IU does not dispute that Dr. Feresu is a member of a protected class, or that she was denied
tenure and reappointment. However, IU asserts that Dr. Feresu was not performing her job
satisfactorily to meet IU’s legitimate expectations, and she was not qualified for tenure.
Additionally, IU asserts that Dr. Feresu cannot show that similarly situated employees outside of
her protected class were treated more favorably and granted tenure.
IU argues that Dr. Feresu’s employment offer letter clearly explained how tenure and
reappointment decisions would be made and the criteria of teaching, research, and service. She
was informed that she would have to excel in one area and be at least satisfactory in the other two
areas. The evidence, however, reveals that Dr. Feresu did not meet IU’s legitimate expectations.
Her third-year pre-tenure review indicated that she was unsatisfactory in the area of research. This
conclusion was unanimously reached at all four levels of review by the Committee, Dr. He, Dean
Torabi, and V.P. Gieryn.
IU contends Dr. Feresu’s initial materials submitted for pre-tenure review and her
supplemental materials failed to demonstrate the amount and quality of research necessary to meet
the standards of reappointment and tenure. Dr. Feresu had minimal new research since joining IU,
and she was not published in high-quality, peer-reviewed journals. IU asserts that there is no
evidence to suggest that Dr. Feresu was denied tenure and reappointment for any reason other than
her failure to meet IU’s reasonable expectations regarding research. Using language from Blasdel,
IU notes that “‘no reasonable jury could infer that [Dr. Dr. Feresu] was denied [reappointment]
because she is a woman’ or because of her race or nationality.” (Filing No. 43 at 7 (quoting
Blasdel, 687 F.3d at 824)).
Concerning the element of a similarly situated employee outside of Dr. Feresu’s protected
class being treated more favorably, IU asserts that Dr. Feresu cannot point to any comparator who
received better treatment. There is no evidence to suggest that other associate professors who had
an unsatisfactory research record were reappointed or offered tenure.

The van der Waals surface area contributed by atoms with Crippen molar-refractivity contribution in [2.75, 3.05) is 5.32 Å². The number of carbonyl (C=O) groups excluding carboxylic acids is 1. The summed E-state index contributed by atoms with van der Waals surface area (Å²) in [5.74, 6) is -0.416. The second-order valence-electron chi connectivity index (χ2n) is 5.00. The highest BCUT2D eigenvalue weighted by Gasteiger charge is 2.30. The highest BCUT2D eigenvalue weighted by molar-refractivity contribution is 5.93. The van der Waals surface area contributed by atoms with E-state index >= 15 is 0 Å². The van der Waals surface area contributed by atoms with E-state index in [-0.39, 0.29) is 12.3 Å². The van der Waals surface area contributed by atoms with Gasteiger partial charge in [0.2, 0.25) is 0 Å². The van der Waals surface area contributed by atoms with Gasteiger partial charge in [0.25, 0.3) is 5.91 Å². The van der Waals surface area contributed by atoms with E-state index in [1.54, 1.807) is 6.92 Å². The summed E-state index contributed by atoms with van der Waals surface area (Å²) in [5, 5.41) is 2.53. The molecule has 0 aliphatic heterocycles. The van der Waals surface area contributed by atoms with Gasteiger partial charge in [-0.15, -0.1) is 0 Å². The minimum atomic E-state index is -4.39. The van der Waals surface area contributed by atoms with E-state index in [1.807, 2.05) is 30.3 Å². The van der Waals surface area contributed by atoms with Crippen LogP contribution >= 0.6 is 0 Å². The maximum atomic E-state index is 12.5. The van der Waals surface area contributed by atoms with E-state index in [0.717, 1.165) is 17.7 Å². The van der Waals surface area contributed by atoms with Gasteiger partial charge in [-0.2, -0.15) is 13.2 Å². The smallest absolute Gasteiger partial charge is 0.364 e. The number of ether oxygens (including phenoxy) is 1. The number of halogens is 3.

IU additionally argues that many of the alleged acts of discrimination asserted by Dr.
Feresu in this action are time barred. Dr. Feresu filed her first Charge of Discrimination with the
EEOC on October 17, 2013. Under Title VII, the latest any charge may be filed with the EEOC
under any circumstances is three hundred days after the occurrence of the alleged unlawful
employment practice. 42 U.S.C. § 2000e-5(e). The three hundred day period before Dr. Feresu’s
October 17, 2013 first Charge of Discrimination began on December 21, 2012. Thus, any alleged
acts of discrimination that took place before December 21, 2012, are time barred under Title VII.
In her first Charge of Discrimination, Dr. Feresu complained of being brought in at a lower
rank and receiving less start-up funding than her “White colleagues” when she was “initially
hired,” which she asserts was in July 2010. This was well before the December 21, 2012 cutoff.
She also identified “sexist comments” of “you’re a good woman” and “you’re a good mother,”
which she indicates were said sometime before January 2013 when she complained about the
comments. Dr. Feresu also complained of being removed from one of her classes on October 30,
2012. IU points out that these occurrences took place more than three hundred days prior to the
filing of the first EEOC Charge of Discrimination and are therefore time barred by 42 U.S.C. §
Dr. Feresu’s Evidentiary Support
Dr. Feresu responds to IU’s Title VII argument by providing a narrative regarding her
perceptions and experiences while working at IU, however none of her assertions provide direct
or circumstantial evidence of any racial animus. Unfortunately, many of her assertions are not
supported by any citation to supporting documents. Dr. Feresu filed many pages of unauthenticated
and inadmissible documents with her Response Brief. She fails in her Brief to provide precise and
correct citations to her attachments. IU noted these shortcomings in its Reply Brief, and asked the
Court to strike or at least disregard Dr. Feresu’s submitted attachments. As the Court previously
noted, “[a] party who bears the burden of proof on a particular issue may not rest on its pleadings,
but must affirmatively demonstrate, by specific factual allegations, that there is a genuine issue of
material fact that requires trial.” Hemsworth, 476 F.3d at 490 (citation omitted). “The opposing
party cannot meet this burden with conclusory statements or speculation but only with appropriate